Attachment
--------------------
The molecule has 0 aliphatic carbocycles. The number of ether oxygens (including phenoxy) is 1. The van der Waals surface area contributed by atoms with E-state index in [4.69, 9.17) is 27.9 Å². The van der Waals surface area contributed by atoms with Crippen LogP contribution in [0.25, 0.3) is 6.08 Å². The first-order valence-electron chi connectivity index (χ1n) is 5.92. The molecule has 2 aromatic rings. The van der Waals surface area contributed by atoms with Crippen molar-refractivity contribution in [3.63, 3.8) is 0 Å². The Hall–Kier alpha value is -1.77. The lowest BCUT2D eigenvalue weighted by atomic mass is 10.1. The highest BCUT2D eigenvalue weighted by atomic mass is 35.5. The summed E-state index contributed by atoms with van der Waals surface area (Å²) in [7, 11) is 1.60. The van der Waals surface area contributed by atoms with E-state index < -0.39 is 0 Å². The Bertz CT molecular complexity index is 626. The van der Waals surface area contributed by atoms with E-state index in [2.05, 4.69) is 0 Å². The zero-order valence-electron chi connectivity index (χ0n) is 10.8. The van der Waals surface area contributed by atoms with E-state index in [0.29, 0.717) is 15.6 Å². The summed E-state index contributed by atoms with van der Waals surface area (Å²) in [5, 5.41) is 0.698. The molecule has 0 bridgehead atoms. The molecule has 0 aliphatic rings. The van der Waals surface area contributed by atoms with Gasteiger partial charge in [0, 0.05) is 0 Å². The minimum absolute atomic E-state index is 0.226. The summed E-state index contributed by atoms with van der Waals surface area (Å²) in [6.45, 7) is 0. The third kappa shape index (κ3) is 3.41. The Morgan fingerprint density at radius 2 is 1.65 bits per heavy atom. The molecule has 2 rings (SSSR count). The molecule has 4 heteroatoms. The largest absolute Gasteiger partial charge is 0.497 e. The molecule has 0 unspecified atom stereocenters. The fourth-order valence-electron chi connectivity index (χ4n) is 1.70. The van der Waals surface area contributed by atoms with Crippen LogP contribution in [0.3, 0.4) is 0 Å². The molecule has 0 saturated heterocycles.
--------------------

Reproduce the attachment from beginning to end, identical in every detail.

The molecule has 0 aliphatic carbocycles. The number of ether oxygens (including phenoxy) is 1. The van der Waals surface area contributed by atoms with E-state index in [4.69, 9.17) is 27.9 Å². The van der Waals surface area contributed by atoms with Crippen LogP contribution in [0.25, 0.3) is 6.08 Å². The first-order valence-electron chi connectivity index (χ1n) is 5.92. The molecule has 2 aromatic rings. The van der Waals surface area contributed by atoms with Crippen molar-refractivity contribution in [3.63, 3.8) is 0 Å². The Hall–Kier alpha value is -1.77. The lowest BCUT2D eigenvalue weighted by atomic mass is 10.1. The highest BCUT2D eigenvalue weighted by atomic mass is 35.5. The summed E-state index contributed by atoms with van der Waals surface area (Å²) in [7, 11) is 1.60. The van der Waals surface area contributed by atoms with E-state index < -0.39 is 0 Å². The Bertz CT molecular complexity index is 626. The van der Waals surface area contributed by atoms with E-state index in [2.05, 4.69) is 0 Å². The zero-order valence-electron chi connectivity index (χ0n) is 10.8. The van der Waals surface area contributed by atoms with E-state index in [0.29, 0.717) is 15.6 Å². The summed E-state index contributed by atoms with van der Waals surface area (Å²) in [5, 5.41) is 0.698. The molecule has 0 bridgehead atoms. The molecule has 0 aliphatic rings. The van der Waals surface area contributed by atoms with Gasteiger partial charge in [0, 0.05) is 0 Å². The minimum absolute atomic E-state index is 0.226. The summed E-state index contributed by atoms with van der Waals surface area (Å²) in [6.45, 7) is 0. The third kappa shape index (κ3) is 3.41. The Morgan fingerprint density at radius 2 is 1.65 bits per heavy atom. The molecule has 2 rings (SSSR count). The molecule has 4 heteroatoms. The largest absolute Gasteiger partial charge is 0.497 e. The molecule has 0 unspecified atom stereocenters. The fourth-order valence-electron chi connectivity index (χ4n) is 1.70. The van der Waals surface area contributed by atoms with Crippen LogP contribution in [0.3, 0.4) is 0 Å². The molecule has 0 saturated heterocycles.